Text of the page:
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尿路感染症(小児科)

著者: 張田豊 東京大学 生殖・発達・加齢医学専攻 小児医学講座

監修: 五十嵐隆 国立成育医療研究センター

著者校正/監修レビュー済:2022/06/23
患者向け説明資料

概要・推奨   

  1. 熱源のはっきりしない小児に対しては抗菌薬投与前に尿検査および尿培養をとることが勧められる(推奨度1)
  1. 尿路感染症(urinary tract infection:UTI)の診断には尿検査に加えて正しく採取した尿培養により50,000CFU/mL以上の細菌の検出が必要である(推奨度1)
  1. UTI症例に対しては全例腹部エコーにより腎臓および膀胱の評価を行う(推奨度1)
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薬剤監修について:
オーダー内の薬剤用量は日本医科大学付属病院 薬剤部 部長 伊勢雄也 以下、林太祐、渡邉裕次、井ノ口岳洋、梅田将光による疑義照会のプロセスを実施、疑義照会の対象については著者の方による再確認を実施しております。
※薬剤中分類、用法、同効薬、診療報酬は、エルゼビアが独自に作成した薬剤情報であり、 著者により作成された情報ではありません。
尚、用法は添付文書より、同効薬は、薬剤師監修のもとで作成しております。
※同効薬・小児・妊娠および授乳中の注意事項等は、海外の情報も掲載しており、日本の医療事情に適応しない場合があります。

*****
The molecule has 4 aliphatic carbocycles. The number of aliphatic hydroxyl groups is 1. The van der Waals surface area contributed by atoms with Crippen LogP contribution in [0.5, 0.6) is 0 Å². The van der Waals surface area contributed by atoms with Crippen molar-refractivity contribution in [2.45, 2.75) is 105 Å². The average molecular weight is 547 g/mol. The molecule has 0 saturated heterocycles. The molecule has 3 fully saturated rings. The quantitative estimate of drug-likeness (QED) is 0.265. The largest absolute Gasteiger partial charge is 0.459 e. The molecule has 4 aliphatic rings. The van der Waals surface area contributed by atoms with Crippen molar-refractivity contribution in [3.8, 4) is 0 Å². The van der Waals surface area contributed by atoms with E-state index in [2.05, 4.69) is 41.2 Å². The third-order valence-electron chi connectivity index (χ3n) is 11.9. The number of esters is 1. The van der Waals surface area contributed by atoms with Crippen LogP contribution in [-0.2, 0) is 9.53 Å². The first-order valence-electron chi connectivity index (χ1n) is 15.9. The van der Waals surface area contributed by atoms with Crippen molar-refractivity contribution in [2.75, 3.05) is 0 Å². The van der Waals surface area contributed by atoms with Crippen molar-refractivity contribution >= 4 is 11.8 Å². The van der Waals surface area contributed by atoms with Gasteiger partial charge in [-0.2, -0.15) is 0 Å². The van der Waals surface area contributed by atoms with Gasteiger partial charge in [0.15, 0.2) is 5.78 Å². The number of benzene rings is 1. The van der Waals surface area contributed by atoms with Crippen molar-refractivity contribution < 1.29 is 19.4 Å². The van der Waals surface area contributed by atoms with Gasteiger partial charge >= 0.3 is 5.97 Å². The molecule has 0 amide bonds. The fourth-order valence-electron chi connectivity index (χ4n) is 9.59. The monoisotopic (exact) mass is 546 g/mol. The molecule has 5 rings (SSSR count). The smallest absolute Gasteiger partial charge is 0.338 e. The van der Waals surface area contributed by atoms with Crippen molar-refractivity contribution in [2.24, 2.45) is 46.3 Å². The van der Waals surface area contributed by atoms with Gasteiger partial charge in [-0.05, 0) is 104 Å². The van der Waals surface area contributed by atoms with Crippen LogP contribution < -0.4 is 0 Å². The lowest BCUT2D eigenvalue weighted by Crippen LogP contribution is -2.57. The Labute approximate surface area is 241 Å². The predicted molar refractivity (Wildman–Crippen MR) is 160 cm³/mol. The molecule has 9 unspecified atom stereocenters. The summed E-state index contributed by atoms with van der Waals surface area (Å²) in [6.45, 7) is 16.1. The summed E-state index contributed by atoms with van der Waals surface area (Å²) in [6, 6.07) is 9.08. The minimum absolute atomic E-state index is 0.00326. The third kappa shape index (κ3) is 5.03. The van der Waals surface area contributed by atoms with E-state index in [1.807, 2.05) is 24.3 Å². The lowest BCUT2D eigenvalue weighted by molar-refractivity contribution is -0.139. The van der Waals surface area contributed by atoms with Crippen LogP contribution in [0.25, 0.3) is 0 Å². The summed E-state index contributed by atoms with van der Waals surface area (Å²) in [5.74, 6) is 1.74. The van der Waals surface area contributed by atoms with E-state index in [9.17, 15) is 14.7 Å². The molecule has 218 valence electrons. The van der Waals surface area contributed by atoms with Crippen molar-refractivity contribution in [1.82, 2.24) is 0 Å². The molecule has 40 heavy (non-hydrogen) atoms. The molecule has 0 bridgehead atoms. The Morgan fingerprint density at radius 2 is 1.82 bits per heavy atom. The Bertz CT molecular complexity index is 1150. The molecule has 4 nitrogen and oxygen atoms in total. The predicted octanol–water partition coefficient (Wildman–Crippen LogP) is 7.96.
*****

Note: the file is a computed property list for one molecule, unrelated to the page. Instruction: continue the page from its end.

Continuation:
※薬剤情報の(適外/適内/⽤量内/⽤量外/㊜)等の表記は、エルゼビアジャパン編集部によって記載日時にレセプトチェックソフトなどで確認し作成しております。ただし、これらの記載は、実際の保険適応の査定において保険適応及び保険適応外と判断されることを保証するものではありません。また、検査薬、輸液、血液製剤、全身麻酔薬、抗癌剤等の薬剤は保険適応の記載の一部を割愛させていただいています。
(詳細はこちらを参照)
著者のCOI(Conflicts of Interest)開示:
張田豊 : 特に申告事項無し[2022年]
監修:五十嵐隆 : 特に申告事項無し[2022年]

改訂のポイント:
  1. 定期レビューを行い、ガイドライン等に基づき加筆修正を行った

病態・疫学・診察

疾患情報(疫学・病態)  
  1. 尿路感染症(urinary tract infection:UTI)とは、腎臓、尿管、膀胱など尿路の感染症の総称である。UTIは男児の約1%、女児の3~5%が罹患する頻度の高い疾患である。
  1. 尿路に何らかの基礎疾患のある尿路感染症を複雑性UTI、ないものを単純性UTIとよぶ。
  1. 全UTIの30~40%に膀胱尿管逆流症(vesicoureteral reflux:VUR)を合併する。感染経路の大半は上行性であるが、新生児では一部血行性もあり得る。
  1. 起因菌は主にグラム陰性桿菌(3大起因菌:大腸菌、クレブシエラ、プロテウス)で、大腸菌がほとんどである。
問診・診察のポイント  
  1. 乳幼児初発UTIでは発熱以外の症状が哺乳不良・不機嫌・悪心・嘔吐など非特異的であるため、発熱児をみたら検尿をすべきである。

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文献 

Subcommittee on Urinary Tract Infection, Steering Committee on Quality Improvement and Management, Kenneth B Roberts
Urinary tract infection: clinical practice guideline for the diagnosis and management of the initial UTI in febrile infants and children 2 to 24 months.